- Structural and active advice are critical. In the retirement plan setting, two kinds of advice are involved in determining what plan participants decide to do with their qualified assets when they retire—structural advice and active advice. Structural advice is embedded advice; i.e., guidance that’s implicit in plan design and in a plan sponsor’s decisions, for instance, to mention annuities as a distribution option or not, to provide a mechanism like Income Solutions, to promote the mechanism, to make a help-line available, or to furnish competitive annuity quotes. Active advice is typically provided by a live person, and the sales outcomes may depend on whether that person works for the plan provider, or how that person frames the annuity purchase, or whether that person is salaried or commissioned. The paper identifies forms of structural and active advice that can encourage or discourage the consideration or purchase of a SPIA.
- Annuities are often purchased after retirement. “The decision to purchase an annuity typically occurs after an individual has retired… 70% of the purchases [at Income Solutions] were made by individuals who described themselves as retired,” the paper said. Instead of happening at precisely at the time of retirement, “the purchase process often takes place over a longer time period, sometimes in steps… Retirement is a time of transition and adjustment, so it makes sense to annuitize later for a number of reasons.”
- People like to diversify their risk among several carriers. The paper shows that many people prefer to spread their interest rate risk by buying multiple SPIAs at different times and to spread their carrier risk by buying contracts from multiple providers.
- Men and women exhibit different SPIA behavior. Two-thirds of the purchasers at Income Solutions are men. Purchases range in age from 50 to 85, with 56% in their 60s, 32% are age 70 or older, and 8% are 80 years old or older. Seven percent of purchasers had net worth of less than $100,000, while 27% indicated net worth of $500,000 to $1 million, 21% had net worth of $1 million to $2 million, and 14% were worth over $2 million, excluding home equity. About two-thirds of the purchases were made with qualified funds; 28% came from non-qualified funds and 4% from 1035 exchanges.
- Contracts vary in structure. Half of the annuity purchasers bought single life annuities, 37% bought joint life annuities and 13% bought period certain annuities. Increases to protect against inflation were included in 14% of the purchases. Eighty-one percent of the joint life annuities were purchased by men; by contrast, only 50% of the single life annuities were purchased by men.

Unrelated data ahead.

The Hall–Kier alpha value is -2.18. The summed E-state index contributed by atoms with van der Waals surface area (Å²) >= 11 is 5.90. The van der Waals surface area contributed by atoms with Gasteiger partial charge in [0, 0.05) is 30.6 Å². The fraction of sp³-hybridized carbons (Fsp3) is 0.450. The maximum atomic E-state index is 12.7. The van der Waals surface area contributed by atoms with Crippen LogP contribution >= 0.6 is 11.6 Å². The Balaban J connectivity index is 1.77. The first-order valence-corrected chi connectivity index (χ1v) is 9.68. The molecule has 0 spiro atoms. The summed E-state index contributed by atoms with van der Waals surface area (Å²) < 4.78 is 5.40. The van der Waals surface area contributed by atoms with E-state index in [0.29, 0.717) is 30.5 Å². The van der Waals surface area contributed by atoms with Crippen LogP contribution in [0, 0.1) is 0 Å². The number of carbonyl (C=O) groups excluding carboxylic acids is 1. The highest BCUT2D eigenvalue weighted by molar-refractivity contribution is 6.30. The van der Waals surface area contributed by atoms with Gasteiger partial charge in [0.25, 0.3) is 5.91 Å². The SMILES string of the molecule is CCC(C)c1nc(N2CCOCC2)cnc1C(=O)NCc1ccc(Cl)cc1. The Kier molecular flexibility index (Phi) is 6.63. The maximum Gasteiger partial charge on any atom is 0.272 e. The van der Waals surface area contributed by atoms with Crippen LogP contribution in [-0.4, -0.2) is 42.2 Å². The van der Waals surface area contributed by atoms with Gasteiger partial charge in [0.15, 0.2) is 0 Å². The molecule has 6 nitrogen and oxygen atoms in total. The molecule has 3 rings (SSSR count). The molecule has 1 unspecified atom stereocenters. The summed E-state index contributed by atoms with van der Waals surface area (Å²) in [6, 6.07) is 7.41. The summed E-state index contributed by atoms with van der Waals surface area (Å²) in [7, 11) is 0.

- Contracts vary in size. “While the average amount of income purchased is over $850 per month… 11% [of buyers] purchased under $200 a month, 18% purchased between $200 and $399 per month and 22% between $400 and $599. Fifty percent purchased less than $600 a month, 22% purchased between $600 and $999, and 28% over $1000 a month… The average purchase amount was $156,000 for males and $110,000 for females.”
- Live phone reps are essential. “The vast majority of purchases occur after a conversation. Seventy-two percent of the purchases… were through facilitators and advisors, where multiple conversations typically take place. The remaining 28% purchased independently online, but some of them also ask questions after contacting [the 401(k) provider’s] help center. Very few people will make a purchase without a conversation… Many people get multiple bids over time. While purchases can occur immediately, timing varies, and in a few cases it takes more than two years from first contact to purchase.”
- To get the most value, SPIA purchasers need to see a range of quotes. Hueler’s discovery that SPIA manufacturers change their prices frequently, and that the SPIA price leader can change from month to month, motivated her to start Income Solutions in the first place. A chart in the paper (reprinted below) shows that the range of SPIA prices changes monthly, and that over a multi-year period, any given company sometimes offered the best price, sometimes the worst price, and other times fell between the best and worst.
It’s difficult to say how big an impact Income Solutions is making, because Hueler doesn’t release sales figures other than to say that thousands of plans administered by Vanguard, Hewitt and Wells Fargo have access to her platform. She also has ties to the Plan Sponsor Council of America (formerly the Profit-Sharing Council of America) and the National Assocation of Personal Financial Advisors (NAPFA).
From all accounts, however, she’s shaken up the income annuity industry. Little wonder, since she insists that carriers compete on price rather than brand and because she makes a point of eliminating the commissioned agents and brokers who still account for most SPIA sales.
But with so much money in 401(k) plans and IRAs, with many plan sponsors searching for an “out-of-plan” income distribution strategy other than systematic withdrawals to offer older participants, with growing interest among fee-based advisors in income annuities, and with the growth of federal government encouragement of low-cost lifetime income solutions, the volume on Hueler’s platform seems likely to grow.
© 2012 RIJ Publishing LLC. All rights reserved.